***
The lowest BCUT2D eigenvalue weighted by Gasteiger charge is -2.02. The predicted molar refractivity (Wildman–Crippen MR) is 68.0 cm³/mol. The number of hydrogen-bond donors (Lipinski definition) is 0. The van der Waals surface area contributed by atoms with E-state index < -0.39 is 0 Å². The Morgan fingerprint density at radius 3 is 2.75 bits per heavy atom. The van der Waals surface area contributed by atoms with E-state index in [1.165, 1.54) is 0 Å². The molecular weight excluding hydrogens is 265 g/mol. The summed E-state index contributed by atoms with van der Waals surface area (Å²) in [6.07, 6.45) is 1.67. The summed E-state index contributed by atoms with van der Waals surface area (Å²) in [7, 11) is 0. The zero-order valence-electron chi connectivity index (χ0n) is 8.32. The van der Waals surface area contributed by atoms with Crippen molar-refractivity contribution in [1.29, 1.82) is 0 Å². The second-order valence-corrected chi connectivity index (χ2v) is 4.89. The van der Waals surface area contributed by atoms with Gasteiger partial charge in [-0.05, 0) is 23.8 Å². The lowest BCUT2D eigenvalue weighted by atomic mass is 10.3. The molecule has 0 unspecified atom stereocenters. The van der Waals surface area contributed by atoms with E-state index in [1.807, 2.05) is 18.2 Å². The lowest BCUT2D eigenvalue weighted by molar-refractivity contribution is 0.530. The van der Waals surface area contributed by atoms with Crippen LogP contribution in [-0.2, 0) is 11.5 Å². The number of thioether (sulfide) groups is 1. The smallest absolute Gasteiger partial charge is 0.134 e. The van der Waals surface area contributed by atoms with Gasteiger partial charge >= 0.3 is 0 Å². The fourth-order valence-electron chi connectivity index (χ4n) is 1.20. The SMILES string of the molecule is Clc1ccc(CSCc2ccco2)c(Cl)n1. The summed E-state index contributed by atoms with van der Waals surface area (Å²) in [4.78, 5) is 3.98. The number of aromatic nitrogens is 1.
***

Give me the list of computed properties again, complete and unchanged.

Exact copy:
The lowest BCUT2D eigenvalue weighted by Gasteiger charge is -2.02. The predicted molar refractivity (Wildman–Crippen MR) is 68.0 cm³/mol. The number of hydrogen-bond donors (Lipinski definition) is 0. The van der Waals surface area contributed by atoms with E-state index < -0.39 is 0 Å². The Morgan fingerprint density at radius 3 is 2.75 bits per heavy atom. The van der Waals surface area contributed by atoms with E-state index in [1.165, 1.54) is 0 Å². The molecular weight excluding hydrogens is 265 g/mol. The summed E-state index contributed by atoms with van der Waals surface area (Å²) in [6.07, 6.45) is 1.67. The summed E-state index contributed by atoms with van der Waals surface area (Å²) in [7, 11) is 0. The zero-order valence-electron chi connectivity index (χ0n) is 8.32. The van der Waals surface area contributed by atoms with Crippen molar-refractivity contribution in [1.29, 1.82) is 0 Å². The second-order valence-corrected chi connectivity index (χ2v) is 4.89. The van der Waals surface area contributed by atoms with Gasteiger partial charge in [-0.05, 0) is 23.8 Å². The lowest BCUT2D eigenvalue weighted by atomic mass is 10.3. The molecule has 0 unspecified atom stereocenters. The van der Waals surface area contributed by atoms with E-state index in [1.807, 2.05) is 18.2 Å². The lowest BCUT2D eigenvalue weighted by molar-refractivity contribution is 0.530. The van der Waals surface area contributed by atoms with Crippen LogP contribution in [-0.2, 0) is 11.5 Å². The number of thioether (sulfide) groups is 1. The smallest absolute Gasteiger partial charge is 0.134 e. The van der Waals surface area contributed by atoms with Gasteiger partial charge >= 0.3 is 0 Å². The fourth-order valence-electron chi connectivity index (χ4n) is 1.20. The SMILES string of the molecule is Clc1ccc(CSCc2ccco2)c(Cl)n1. The summed E-state index contributed by atoms with van der Waals surface area (Å²) in [4.78, 5) is 3.98. The number of aromatic nitrogens is 1.